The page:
Day 13 – Voorst, Apeldoorn, Epe, Heerde, Hattem, Oldebroek, Elburg, Nunspeet, Harderwijk

Since some stupid stomach flu keeps me homebound this week, I used the opportunity to post an unposted trip: day 13, in the north-west of Gelderland. This trip dates from already quite a while back, 29 March 2013, when time was more abundant :)

Harderwijk

Started as a small settlement Herderewich, it gained importance in the thirteenth century after gaining town privileges. From 1648 through 1811 there was a university known for its promovendi such as Carolus Linnaeus. Nowadays Harderwijk is famous for the largest marine mammal park in Europe.

Although I drive through Harderwijk quite often to get to one of our favourite windsurfing spots, I have never actually been into the centre, which still accomodates some old architecture.

Harderwijk

Nunspeet

The name Nunspeet is derived from Nuwenspete which means “new reclamation”. The opposite is the village Elspeet in the same municipality, which means “old reclamation”.

Initially, the area was quite harsh to inhabit. In the 20th century they afforested the area, to avoid sand drift.

Nunspeet

Elburg

This is the third municipality in row directly connected to the Veluwemeer. For centuries the old town hall was located in the historical centre of the town. However, I couldn’t get there by bike, hence I only have this picture of this new poor-looking town hall. The heraldic symbol on the outside looks nice and shiny though.

There is a lot of sight-seeing to do in the centre, with old architecture and a large ditch around the town centre.

Although Jan Tuttel thinks that the El in Elburg and Elspeet have different meanings, he is not decisive. I think the reasoning of the INL is fair, with El referring to old (as for Elspeet), and burg to stronghold.

Elburg

Oldebroek

The name does not mean old pants (broek means pants), but broek is a variant of burcht, as we also saw in Elburg. The coat arms of Oldebroek is quite funny, as it’s been drawn  by a child:

Coat arms of Oldebroek. Click on the image to follow the source.

It depicts a silver shield with three alder leaves of vert.

Oldebroek

Hattem

Apparently, in 1989 Hattem was the only Dutch city to receive the European predicate “Best kept village”. Although I cannot find a true source for it. If you know of any, let me now.

It is without a doubt one of the nicest town halls I’ve visited so far. The aura, the colours, the only thing lacking is some steps :)

Hattem

Heerde

When I was taking pictures a squirrel appeared. I followed it for a while, but I lost it.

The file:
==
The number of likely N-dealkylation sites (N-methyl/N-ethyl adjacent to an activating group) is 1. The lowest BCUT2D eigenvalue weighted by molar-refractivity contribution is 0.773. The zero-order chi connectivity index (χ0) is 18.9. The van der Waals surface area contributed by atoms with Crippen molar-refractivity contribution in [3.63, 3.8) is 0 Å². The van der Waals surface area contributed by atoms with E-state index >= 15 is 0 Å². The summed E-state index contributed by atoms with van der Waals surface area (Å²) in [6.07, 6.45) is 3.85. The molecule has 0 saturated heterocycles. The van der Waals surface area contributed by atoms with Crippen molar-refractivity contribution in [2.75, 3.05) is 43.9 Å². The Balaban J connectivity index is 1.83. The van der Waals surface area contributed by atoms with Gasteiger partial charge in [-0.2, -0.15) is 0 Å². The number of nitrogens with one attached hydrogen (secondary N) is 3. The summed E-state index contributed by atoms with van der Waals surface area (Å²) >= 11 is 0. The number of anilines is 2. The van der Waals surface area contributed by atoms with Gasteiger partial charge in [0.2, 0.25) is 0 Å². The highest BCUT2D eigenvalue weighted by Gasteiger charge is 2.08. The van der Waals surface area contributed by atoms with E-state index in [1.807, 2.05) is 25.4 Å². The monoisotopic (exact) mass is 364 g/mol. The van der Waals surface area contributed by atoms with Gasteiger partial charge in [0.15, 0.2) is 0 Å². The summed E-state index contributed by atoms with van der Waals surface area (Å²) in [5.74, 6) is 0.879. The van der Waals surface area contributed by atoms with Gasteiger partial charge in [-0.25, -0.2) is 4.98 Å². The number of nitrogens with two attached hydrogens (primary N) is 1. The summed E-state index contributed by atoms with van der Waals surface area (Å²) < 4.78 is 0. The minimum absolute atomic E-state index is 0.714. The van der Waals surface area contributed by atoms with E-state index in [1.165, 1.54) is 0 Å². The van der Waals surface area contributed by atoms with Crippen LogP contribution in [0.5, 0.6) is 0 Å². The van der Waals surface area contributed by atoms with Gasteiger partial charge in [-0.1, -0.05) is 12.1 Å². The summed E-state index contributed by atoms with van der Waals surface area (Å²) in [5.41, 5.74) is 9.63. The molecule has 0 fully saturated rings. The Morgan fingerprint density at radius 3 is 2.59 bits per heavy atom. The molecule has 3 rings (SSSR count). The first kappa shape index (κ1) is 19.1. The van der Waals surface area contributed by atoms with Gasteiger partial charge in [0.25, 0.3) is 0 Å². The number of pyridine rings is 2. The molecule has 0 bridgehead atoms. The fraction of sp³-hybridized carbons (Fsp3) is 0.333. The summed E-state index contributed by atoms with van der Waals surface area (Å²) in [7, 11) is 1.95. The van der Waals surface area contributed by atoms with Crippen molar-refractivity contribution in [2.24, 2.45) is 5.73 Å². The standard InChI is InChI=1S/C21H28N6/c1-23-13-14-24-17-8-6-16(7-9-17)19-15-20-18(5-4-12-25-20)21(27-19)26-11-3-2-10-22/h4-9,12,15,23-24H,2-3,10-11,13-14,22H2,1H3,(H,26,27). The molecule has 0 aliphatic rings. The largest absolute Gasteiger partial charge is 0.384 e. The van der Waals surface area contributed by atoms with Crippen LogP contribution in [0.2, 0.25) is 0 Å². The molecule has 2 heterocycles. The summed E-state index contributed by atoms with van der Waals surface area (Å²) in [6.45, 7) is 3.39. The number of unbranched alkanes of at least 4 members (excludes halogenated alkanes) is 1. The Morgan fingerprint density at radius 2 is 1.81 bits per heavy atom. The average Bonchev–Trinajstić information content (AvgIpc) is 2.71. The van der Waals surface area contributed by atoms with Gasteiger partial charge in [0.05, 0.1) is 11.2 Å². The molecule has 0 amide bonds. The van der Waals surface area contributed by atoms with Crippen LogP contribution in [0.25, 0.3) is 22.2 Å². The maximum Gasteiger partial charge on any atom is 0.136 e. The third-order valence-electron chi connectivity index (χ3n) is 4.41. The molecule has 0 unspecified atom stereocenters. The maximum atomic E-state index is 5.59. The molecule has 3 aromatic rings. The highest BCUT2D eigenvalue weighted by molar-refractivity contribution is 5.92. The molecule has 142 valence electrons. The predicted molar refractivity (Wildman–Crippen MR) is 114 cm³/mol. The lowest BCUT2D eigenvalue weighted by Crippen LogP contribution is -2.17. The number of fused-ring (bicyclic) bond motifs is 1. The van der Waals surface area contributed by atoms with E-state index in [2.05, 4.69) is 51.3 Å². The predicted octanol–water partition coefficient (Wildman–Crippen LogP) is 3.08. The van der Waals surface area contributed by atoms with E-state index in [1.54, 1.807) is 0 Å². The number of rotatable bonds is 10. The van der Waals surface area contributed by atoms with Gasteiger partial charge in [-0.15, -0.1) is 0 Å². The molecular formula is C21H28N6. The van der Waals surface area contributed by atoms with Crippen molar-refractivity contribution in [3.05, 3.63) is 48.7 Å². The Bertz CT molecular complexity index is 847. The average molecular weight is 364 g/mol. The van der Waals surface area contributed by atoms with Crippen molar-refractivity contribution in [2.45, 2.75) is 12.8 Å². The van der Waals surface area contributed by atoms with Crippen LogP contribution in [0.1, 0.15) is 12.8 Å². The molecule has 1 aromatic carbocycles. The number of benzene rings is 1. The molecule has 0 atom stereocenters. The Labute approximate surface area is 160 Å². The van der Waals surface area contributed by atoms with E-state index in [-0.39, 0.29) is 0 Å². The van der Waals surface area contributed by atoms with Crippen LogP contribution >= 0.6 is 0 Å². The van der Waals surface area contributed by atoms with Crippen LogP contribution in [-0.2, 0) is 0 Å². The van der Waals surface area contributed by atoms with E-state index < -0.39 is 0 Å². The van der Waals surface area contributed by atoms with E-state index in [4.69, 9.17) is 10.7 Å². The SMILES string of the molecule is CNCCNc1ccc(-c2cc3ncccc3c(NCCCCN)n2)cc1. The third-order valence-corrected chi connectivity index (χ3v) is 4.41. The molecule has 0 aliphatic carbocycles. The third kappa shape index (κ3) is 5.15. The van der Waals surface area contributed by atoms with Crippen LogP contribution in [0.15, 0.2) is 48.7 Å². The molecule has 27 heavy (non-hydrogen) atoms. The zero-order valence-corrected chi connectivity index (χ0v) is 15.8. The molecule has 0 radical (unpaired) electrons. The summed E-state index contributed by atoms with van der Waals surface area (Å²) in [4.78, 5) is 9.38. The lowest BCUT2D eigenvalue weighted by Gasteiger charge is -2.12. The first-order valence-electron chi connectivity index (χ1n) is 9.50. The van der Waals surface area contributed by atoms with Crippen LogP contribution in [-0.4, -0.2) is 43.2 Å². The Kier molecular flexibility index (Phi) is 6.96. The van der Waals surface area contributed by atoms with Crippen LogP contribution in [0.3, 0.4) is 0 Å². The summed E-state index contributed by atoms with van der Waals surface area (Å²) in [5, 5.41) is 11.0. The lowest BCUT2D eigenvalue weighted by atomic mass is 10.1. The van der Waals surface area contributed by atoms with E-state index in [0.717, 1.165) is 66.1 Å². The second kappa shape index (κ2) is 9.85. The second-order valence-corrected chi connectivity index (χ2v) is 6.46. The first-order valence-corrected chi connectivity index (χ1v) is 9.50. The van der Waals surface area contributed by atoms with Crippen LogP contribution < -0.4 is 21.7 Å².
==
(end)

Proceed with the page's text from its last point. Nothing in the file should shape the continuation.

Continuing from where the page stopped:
Heerde

Epe

The area around Epe, especially around Vaassen, contains celtic fields (raatakkers in Dutch) dating from the iron age. There appears to be a very active community that charts all historical events, and has a very detailed timeline of the municipality: http://www.ampt-epe.nl/historie.

Epe

Voorst

The name Voorst occurs in at least eight accountable places in the Netherlands, and in many more derivations (e.g. Voorsttonden). An English reader can recognise the English forest in Voorst. In the middle ages a forst or foreest was an area consisting of forest, fields and lands, especially in a hunting context. For a more detailed etymologic interpretation, see the same linked document.

Voorst

Apeldoorn

The last municipality is also the biggest. It comprises the village Radio Kootwijk. Named after the broadcasting station with the same name.

Apeldoorn


km: 250
km total: 2599
done: 9 (71)
to do: 344

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Day 13 GE

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Voorst: 52.236701, 6.109722
Apeldoorn: 52.215610, 5.963549
Epe: 52.349230, 5.986023
Heerde: 52.388646, 6.042876
Hattem: 52.474317, 6.069948
Oldebroek: 52.445966, 5.899551
Elburg: 52.441907, 5.855395
Nunspeet: 52.376737, 5.784068
Harderwijk: 52.351995, 5.622512
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Harderwijk
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Nunspeet
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Elburg
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Oldebroek
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Hattem
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Heerde
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Epe
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Voorst
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Apeldoorn

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